ALPINE, Calif. -- Defying age, common sense and the fears of his children, 100-year-old S.L. Potter made his first bungee jump yesterday from a 210-foot tower, earning what he hopes is a place in history.
Against the backdrop of the Viejas Mountains and cattle grazing on nearby Indian lands, Mr. Potter took flight at 2:59 p.m., as dozens of friends from a San Diego area board-and-care home where he once lived clapped and cheered.
Strapped into a specially made torso harness, Mr. Potter stepped off the platform and plummeted toward the ground. He bounced four times as if on the end of giant yo-yo, his house slippers curling almost to the lip of the pool below.
For several seconds, the stooped, 119-pound Mr. Potter dangled motionless and the crowd hushed. "Oh my God!" shrieked an elderly neighbor who feared Mr. Potter had died.
But when Mr. Potter kicked his feet, as if riding a bicycle, and waved with his bony right arm, the crowd broke into laughter and heaved sighs of relief.
After his release from the harness, Mr. Potter complained of feeling tired, and asked if he could please have his teeth back. At the last second, his dentures had stayed behind.
As his family and friends crowded around, surveyed by television cameras, Mr. Potter joked, "I'm going home and going to bed."
Asked if he had been scared, he looked offended.
"Hell, no," he said. "I don't get scared."
In seeking to become the world's oldest bungee jumper, Mr. Potter ignored the advice of his daughter and three sons, who themselves range in age between 68 and 74. They and his former physician were openly fearful that he would die in flight and, in fact, might be harboring a death wish.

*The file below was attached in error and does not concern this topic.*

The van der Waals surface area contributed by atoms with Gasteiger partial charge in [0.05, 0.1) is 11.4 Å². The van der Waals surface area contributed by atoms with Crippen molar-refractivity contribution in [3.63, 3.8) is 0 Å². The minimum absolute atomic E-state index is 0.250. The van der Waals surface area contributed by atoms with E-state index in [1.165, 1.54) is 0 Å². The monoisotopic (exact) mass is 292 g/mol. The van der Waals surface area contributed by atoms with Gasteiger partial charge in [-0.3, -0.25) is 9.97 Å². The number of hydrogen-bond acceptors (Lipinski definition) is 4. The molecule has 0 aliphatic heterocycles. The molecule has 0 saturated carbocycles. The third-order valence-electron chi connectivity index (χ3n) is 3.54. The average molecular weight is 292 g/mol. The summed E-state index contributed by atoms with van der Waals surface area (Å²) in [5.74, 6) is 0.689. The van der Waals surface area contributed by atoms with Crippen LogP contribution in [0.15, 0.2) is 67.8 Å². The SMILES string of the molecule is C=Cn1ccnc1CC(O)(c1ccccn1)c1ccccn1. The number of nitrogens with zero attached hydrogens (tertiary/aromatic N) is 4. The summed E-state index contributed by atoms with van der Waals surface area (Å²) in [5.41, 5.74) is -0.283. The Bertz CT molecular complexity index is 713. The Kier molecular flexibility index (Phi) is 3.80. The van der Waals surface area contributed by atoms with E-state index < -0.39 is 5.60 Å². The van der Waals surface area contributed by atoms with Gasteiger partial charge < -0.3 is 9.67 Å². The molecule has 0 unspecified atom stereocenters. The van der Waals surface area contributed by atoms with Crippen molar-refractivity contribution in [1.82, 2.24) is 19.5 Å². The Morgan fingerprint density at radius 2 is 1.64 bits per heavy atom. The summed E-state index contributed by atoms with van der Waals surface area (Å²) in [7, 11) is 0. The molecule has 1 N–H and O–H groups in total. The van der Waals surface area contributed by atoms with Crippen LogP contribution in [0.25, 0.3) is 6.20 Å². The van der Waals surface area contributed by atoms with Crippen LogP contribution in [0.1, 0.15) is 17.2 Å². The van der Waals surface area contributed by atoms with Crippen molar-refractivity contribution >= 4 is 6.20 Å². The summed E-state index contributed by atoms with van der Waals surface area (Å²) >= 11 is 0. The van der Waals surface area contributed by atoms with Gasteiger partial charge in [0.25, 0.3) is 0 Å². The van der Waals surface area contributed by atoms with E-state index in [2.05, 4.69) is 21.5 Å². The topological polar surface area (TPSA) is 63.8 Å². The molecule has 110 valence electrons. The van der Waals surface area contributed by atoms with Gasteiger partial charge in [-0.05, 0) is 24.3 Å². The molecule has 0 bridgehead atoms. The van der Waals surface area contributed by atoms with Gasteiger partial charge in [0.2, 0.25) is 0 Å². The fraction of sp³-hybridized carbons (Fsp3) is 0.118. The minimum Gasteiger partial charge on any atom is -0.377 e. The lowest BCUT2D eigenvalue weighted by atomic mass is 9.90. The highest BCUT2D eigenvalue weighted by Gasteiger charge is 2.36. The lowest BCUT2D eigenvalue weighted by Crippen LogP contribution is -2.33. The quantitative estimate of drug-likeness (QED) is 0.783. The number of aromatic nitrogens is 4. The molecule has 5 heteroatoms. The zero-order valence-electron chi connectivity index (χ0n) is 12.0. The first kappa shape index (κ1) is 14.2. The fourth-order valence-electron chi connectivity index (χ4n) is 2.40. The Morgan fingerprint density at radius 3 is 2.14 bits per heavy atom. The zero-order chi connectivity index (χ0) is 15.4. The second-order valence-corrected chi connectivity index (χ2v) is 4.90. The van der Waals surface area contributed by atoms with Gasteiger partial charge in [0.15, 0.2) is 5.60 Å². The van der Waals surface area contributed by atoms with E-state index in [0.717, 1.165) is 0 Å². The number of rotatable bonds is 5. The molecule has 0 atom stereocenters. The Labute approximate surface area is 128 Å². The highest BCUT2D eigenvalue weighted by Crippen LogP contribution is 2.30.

"It's possible," Mr. Potter admitted before the leap. "If I die, I die. I told everybody to bring a shovel and a mop, just in case."
Mr. Potter's fearlessness was uppermost in the mind of Dr. Edward Sheldon, a Lemon Grove, Calif., physician who urged Mr. Potter "under no circumstances" to undertake what he considered a foolish and possibly fatal misadventure.
Dr. Sheldon said he was worried about the age of Mr. Potter's bones and skin, which is stretched taut during a bungee jump.
Mr. Potter not only rejected Dr. Sheldon's advice, he got himself a new doctor. Dr. Jim Ricketts of Alpine told Mr. Potter he not only considered it medically permissible, he admired the old man's grit and fortitude.
But Mr. Potter's sons, who watched nervously yesterday as he climbed 61 metal steps from an elevator to the top of the tower -- at the height of a 21-story building -- had also begged him not to do it, for their sakes, if nothing else.
"We tried our best to talk him out of it," said Jim Potter, 72, who lives in nearby La Mesa. "It's wild, it's crazy, but he's so independent, you can't change his mind."